Gower Shipwreck - Whiteford Point

Wednesday, August 26, 2009 Adam Tilt 0 Comments


After exploring Whiteford Sands I arrived at Whiteford Point to discover another Gower shipwreck that I had not previously explored.

11329 - Gower Shipwreck, Whiteford Point 11321 - Gower Shipwreck, Whiteford Point

Unlike the famous Helvetica at Rhossili, this wreck is predominantly metal and has a few key features still visible. The primary artifact is the large boiler that would once have powered this ship. Amazingly after all these years the boiler is still within the confines of the rusting hull, in what must not be far from its original position.

11326 - Gower Shipwreck, Whiteford Point 11332 - Gower Shipwreck, Whiteford Point

As for what this ship once was, the details are as always a little hazy. The closest candidate that I have found is not in fact one ship but nineteen, all of which were wrecked near this location during terrible storms on 22nd January 1868. Imagine if you will a late Sunday evening as a fleet of nineteen coastal sailing vessels leave Llanelli, heading up the Burry Inlet to the open ocean. Each of the ships is carrying between 80 to 400 tonnes of coal and forms a chain of six vessels behind a single steam tug. The tugs task is to get the sailing vessels clear of Burry Holmes to allow them to safely sail under their own power with what little wind is present and the aid of an outgoing tide. Despite bad weather the previous day, this night is relatively still so many of the sailors are at ease. Suddenly the wind dies down completely and the the tide turns. The swell of the sea builds up to such a level that waves began traveling up the estuary without breaking. The result is simply catastrophic. As the ships attempt to drop their anchors the swell drags them along the sea bed, their sails useless to fight back with. As the waves rise and fall the boats are lifted up before being smashed onto sandbanks. Many boats lose their bottoms this way and simply sink in the middle of the estuary. Others are dashed onto the rocks or washed up onto the beach.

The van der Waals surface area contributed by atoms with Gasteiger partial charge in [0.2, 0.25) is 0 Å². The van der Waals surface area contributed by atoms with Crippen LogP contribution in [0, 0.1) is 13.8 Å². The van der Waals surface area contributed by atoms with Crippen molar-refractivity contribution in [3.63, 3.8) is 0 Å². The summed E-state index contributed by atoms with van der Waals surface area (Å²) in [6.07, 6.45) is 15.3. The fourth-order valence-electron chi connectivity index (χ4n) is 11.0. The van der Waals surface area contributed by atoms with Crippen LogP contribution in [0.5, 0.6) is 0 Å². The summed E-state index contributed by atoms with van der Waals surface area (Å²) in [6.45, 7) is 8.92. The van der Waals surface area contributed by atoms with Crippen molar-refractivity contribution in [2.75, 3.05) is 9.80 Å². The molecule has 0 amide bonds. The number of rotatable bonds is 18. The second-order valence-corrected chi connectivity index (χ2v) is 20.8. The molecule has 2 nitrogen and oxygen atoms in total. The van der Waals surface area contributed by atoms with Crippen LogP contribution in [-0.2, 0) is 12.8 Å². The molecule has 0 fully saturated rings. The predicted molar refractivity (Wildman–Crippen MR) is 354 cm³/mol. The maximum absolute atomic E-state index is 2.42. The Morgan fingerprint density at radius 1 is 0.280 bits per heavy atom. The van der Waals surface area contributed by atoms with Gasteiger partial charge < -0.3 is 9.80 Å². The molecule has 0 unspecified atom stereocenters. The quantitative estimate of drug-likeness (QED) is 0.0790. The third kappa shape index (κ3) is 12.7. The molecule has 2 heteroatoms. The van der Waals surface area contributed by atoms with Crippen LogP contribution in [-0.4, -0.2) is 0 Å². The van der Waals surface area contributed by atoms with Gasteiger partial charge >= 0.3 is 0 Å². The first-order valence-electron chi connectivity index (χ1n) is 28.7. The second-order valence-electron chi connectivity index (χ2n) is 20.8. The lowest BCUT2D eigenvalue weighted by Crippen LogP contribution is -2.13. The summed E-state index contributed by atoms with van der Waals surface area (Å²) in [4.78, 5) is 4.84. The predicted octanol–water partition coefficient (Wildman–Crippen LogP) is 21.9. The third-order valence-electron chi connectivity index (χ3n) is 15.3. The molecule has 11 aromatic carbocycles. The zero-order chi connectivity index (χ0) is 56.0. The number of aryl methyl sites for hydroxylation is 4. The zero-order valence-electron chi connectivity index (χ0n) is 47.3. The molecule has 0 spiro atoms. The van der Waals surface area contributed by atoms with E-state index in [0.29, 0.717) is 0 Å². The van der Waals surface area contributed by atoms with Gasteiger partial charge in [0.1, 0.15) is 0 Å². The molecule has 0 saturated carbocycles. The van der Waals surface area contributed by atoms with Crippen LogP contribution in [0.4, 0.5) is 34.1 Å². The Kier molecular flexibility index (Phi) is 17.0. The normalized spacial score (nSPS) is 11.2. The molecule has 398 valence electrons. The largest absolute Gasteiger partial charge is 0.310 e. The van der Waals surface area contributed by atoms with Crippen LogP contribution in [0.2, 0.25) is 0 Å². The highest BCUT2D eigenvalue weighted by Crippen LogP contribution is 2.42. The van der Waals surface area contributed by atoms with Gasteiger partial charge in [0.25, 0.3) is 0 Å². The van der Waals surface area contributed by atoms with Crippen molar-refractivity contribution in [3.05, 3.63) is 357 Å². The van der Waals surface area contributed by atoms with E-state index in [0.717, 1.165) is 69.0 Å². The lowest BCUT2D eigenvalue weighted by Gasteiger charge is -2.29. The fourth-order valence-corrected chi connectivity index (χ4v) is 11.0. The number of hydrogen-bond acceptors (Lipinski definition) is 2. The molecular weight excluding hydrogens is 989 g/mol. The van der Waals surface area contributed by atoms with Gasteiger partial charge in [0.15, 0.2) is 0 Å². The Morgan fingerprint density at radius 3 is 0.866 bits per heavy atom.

The next day must have presented a shocking scene. The beach from Whiteford Point to Burry Holms was strewn with the detritus from the night before. In all nineteen lives were lost, as well as four ships belonging to Llanelli; the Onward, Amethyst and Jennie Celine foundered with all hands, while the Brothers, the Huntress and Roscius were among those that stranded on the sands. In all three ships made it out into the bay that night. Two ultimately reached their home ports, whilst the third was wrecked in Rhossili Bay.

11322 - Gower Shipwreck, Whiteford Point 11327 - Gower Shipwreck, Whiteford Point

The presence of the boiler with this wreck and a lack of evidence for other wrecks at this location leads me to believe that this was one of the tugs that was leading the sailing ships out into the bay. One can only imagine the horror of that night.

11334 - Gower Shipwreck, Whiteford Point

The information from this post was partly obtained from: http://myweb.tiscali.co.uk/davjw/shipwreks.htm

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